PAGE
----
Econintersect: Last week results a survey were released by Mercer, the global Human Resources and related financial advisory subsidiary of Marsh & McLennan Companies, and the MercerAustralian Centre for Financial StudiesAustralian Centre for Financial studies. The survey ranked the retirement systems of 16 countries that include 50% of the world’s population. The top ranked pension indexes belong to Netherlands and Australia. The lowest rankings go the India, Japan and China. The U.S. is ranked tenth.The ranking system considers private group pensions, private individual retirement savings and public pension funds, such as Social Security in the U.S. From Advisor One:
Each country was given a score between zero and 100. The overall index value represents the weighted average of the three sub-indices–adequacy, sustainability and integrity.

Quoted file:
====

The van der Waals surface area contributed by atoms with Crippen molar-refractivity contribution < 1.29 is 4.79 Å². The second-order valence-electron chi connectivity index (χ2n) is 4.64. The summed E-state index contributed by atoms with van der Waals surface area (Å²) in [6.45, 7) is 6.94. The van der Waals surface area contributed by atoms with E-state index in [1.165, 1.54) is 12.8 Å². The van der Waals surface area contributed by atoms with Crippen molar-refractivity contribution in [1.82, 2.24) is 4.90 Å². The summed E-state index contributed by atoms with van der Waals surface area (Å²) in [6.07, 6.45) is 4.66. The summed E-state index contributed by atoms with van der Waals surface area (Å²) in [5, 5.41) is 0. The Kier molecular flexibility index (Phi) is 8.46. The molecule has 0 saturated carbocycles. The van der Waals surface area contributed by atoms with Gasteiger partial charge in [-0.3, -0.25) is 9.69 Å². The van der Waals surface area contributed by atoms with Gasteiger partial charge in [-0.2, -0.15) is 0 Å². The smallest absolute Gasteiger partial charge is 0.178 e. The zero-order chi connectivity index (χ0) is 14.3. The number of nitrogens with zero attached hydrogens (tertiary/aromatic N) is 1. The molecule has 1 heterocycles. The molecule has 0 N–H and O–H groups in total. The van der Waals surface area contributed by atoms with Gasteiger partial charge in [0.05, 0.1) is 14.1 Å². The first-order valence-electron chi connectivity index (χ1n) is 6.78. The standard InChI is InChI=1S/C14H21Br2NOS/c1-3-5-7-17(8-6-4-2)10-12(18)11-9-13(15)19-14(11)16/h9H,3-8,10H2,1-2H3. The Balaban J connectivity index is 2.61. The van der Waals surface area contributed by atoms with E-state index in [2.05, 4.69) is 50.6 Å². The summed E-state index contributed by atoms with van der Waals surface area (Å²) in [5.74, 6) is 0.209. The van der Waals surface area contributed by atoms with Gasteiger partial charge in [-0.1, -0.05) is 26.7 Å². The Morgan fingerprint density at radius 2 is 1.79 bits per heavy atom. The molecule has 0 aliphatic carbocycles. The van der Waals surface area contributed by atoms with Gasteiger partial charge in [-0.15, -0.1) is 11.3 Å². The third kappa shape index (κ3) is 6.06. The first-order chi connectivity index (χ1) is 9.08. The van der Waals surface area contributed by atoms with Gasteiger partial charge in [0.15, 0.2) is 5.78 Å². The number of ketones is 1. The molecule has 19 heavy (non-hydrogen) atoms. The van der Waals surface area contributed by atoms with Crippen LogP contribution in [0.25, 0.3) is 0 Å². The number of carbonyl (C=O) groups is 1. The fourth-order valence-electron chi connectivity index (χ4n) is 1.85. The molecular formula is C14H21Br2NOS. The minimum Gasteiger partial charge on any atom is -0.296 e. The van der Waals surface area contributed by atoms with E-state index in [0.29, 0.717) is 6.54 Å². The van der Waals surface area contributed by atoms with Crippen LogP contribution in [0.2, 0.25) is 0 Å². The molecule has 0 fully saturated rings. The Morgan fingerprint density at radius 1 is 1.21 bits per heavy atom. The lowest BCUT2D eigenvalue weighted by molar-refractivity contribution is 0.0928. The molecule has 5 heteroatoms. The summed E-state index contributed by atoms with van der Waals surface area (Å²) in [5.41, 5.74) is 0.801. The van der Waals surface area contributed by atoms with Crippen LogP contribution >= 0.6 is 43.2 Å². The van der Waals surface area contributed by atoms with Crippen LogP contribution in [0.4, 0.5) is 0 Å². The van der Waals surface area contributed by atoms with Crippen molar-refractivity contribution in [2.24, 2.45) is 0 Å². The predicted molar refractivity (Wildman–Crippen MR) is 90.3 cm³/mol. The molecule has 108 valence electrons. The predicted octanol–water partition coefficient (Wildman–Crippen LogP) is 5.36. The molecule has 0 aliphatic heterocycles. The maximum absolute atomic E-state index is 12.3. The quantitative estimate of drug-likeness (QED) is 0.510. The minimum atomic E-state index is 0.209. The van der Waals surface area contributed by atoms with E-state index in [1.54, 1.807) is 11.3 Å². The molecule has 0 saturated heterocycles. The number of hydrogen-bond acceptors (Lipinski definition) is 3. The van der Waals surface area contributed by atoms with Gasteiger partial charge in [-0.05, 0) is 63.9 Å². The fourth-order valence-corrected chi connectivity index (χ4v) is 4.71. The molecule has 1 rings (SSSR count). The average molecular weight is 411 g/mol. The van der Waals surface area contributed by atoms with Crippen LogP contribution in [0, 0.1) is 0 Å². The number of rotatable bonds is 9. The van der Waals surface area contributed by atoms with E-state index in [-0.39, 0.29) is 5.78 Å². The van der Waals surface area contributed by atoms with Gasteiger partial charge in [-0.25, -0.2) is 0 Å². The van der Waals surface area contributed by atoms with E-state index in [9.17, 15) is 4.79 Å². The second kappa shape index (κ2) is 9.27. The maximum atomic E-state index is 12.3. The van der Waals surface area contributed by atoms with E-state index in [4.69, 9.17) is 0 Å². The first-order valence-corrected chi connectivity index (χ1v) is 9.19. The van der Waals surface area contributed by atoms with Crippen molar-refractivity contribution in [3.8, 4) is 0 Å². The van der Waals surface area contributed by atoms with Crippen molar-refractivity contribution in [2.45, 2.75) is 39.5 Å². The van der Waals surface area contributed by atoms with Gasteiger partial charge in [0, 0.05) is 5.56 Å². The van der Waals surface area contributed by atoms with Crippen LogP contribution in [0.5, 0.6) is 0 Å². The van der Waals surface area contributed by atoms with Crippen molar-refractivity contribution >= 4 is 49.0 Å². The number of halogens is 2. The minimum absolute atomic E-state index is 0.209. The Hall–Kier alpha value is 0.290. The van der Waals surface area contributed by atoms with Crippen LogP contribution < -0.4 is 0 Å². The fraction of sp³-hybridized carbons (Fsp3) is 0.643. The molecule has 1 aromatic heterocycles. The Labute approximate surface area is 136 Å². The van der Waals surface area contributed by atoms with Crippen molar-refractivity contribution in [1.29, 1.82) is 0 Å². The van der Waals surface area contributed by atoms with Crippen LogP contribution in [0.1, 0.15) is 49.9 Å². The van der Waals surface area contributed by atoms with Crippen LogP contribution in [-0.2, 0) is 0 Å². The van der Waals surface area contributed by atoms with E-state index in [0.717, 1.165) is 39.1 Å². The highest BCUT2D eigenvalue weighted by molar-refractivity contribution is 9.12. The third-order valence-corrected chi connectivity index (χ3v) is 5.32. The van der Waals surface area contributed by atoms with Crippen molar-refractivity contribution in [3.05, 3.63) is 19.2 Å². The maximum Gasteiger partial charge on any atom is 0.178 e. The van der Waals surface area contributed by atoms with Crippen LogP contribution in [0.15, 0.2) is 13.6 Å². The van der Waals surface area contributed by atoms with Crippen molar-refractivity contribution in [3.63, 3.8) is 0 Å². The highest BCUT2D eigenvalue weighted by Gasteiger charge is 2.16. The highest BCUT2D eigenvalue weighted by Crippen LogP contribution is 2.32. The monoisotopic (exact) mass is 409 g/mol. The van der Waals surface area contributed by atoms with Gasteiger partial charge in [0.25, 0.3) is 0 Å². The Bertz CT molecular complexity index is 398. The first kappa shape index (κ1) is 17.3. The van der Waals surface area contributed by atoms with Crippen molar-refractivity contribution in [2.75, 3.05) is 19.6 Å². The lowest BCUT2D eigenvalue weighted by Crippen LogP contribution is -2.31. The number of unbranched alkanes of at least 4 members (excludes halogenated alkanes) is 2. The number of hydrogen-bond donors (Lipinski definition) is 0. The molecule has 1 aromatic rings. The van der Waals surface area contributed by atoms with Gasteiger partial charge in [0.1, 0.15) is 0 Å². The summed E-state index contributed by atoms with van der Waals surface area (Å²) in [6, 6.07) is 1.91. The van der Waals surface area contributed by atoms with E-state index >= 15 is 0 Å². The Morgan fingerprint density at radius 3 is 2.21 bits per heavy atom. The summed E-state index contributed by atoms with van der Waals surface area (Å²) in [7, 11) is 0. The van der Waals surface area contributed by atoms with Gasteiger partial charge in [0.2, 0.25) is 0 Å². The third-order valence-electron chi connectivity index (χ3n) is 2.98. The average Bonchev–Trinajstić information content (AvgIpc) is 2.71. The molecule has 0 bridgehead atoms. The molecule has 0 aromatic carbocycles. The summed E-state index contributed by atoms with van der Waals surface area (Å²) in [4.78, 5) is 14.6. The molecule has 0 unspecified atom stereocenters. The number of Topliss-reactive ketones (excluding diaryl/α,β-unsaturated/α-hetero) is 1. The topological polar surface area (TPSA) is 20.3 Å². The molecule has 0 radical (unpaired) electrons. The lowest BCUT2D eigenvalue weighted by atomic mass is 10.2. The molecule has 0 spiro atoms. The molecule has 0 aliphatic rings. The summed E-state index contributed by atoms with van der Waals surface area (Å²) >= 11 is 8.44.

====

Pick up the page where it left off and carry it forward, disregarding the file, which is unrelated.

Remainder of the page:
As for the dismal appearance of the Unites States in the ranking’s bottom half, the authors suggest methods for improving the system, which include:
- Raising the minimum pension for low-income pensioners;
- Adjusting the level of mandatory contributions to increase the net replacement for median income earners;
- Improving the vesting of benefits for all plan members and maintaining the real value of retained benefits through to retirement;
- Reducing pre-retirement leakage by further limiting the access to funds before retirement;
- Introducing a requirement that part of the retirement benefit must be taken as an income stream.
Click through to Advisor One to read detailed summaries for the top ten countries.